Publication Summary and Abstract
Prescott, T.J., Redgrave, P., & Gurney, K. (1999), Layered control architectures in robots and vertebrates, Adaptive Behavior, 7:99-127.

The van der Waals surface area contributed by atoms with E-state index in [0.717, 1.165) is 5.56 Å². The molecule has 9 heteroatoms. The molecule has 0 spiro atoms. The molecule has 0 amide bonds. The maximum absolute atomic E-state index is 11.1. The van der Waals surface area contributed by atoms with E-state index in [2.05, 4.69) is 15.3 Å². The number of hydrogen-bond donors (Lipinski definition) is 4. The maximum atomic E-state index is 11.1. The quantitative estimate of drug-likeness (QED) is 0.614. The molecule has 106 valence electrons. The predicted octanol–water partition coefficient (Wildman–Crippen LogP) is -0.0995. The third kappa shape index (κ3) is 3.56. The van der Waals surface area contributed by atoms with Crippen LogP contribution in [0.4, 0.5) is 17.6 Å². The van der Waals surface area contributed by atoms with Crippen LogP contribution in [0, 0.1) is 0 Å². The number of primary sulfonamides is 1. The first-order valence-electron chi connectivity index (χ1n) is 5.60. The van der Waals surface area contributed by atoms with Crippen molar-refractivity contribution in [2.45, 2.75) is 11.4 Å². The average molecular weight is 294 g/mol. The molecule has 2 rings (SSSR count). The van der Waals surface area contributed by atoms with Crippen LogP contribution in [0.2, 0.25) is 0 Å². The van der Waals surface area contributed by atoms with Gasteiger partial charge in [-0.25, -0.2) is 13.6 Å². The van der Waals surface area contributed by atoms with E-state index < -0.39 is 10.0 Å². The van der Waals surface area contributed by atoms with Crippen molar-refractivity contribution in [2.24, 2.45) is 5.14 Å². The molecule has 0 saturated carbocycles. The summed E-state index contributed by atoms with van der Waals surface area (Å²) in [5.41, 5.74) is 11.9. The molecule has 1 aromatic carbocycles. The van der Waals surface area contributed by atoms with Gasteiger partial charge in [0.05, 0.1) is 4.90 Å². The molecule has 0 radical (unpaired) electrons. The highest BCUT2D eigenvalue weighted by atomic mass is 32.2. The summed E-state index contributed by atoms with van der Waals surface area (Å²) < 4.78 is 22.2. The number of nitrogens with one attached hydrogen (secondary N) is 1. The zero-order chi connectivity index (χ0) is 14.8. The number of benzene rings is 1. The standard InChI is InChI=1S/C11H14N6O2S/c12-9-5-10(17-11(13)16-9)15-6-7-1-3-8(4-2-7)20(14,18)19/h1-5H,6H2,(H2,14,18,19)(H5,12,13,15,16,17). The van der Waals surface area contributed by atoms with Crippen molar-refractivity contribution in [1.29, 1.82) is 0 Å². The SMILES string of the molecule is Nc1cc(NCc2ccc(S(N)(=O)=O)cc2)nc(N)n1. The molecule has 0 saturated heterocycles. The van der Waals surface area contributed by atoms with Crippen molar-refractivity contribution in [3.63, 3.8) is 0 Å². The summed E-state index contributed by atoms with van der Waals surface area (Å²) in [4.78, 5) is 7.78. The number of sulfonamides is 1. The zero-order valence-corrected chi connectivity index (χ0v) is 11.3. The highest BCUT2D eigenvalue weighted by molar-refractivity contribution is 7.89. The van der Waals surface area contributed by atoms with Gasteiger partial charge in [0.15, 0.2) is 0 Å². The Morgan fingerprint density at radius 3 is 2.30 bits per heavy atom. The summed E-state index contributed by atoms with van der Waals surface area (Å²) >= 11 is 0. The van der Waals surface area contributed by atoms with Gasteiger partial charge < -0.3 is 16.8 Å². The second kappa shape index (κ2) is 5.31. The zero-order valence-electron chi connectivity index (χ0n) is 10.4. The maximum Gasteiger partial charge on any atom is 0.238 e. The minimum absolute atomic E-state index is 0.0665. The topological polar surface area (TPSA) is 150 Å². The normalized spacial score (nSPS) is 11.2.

We review recent research in robotics, neuroscience, evolutionary neurobiology, and ethology with the aim of highlighting some points of agreement and convergence. Specifically, we compare Brooks' (1986) subsumption architecture for robot control with research in neuroscience demonstrating layered control systems in vertebrate brains, and with research in ethology that emphasizes the decomposition of control into multiple, intertwined 'behavior systems'. From this perspective we then describe interesting parallels between the subsumption architecture and the natural layered behavior system that determines defense reactions in the rat. We then consider the action selection problem for robots and vertebrates and argue that, in addition to subsumption-like conflict resolution mechanisms, the vertebrate nervous system employs specialized selection mechanisms located in a group of central brain structures termed the basal ganglia. We suggest that similar specialized switching mechanisms might be employed in layered robot control architectures to provide effective and flexible action selection.
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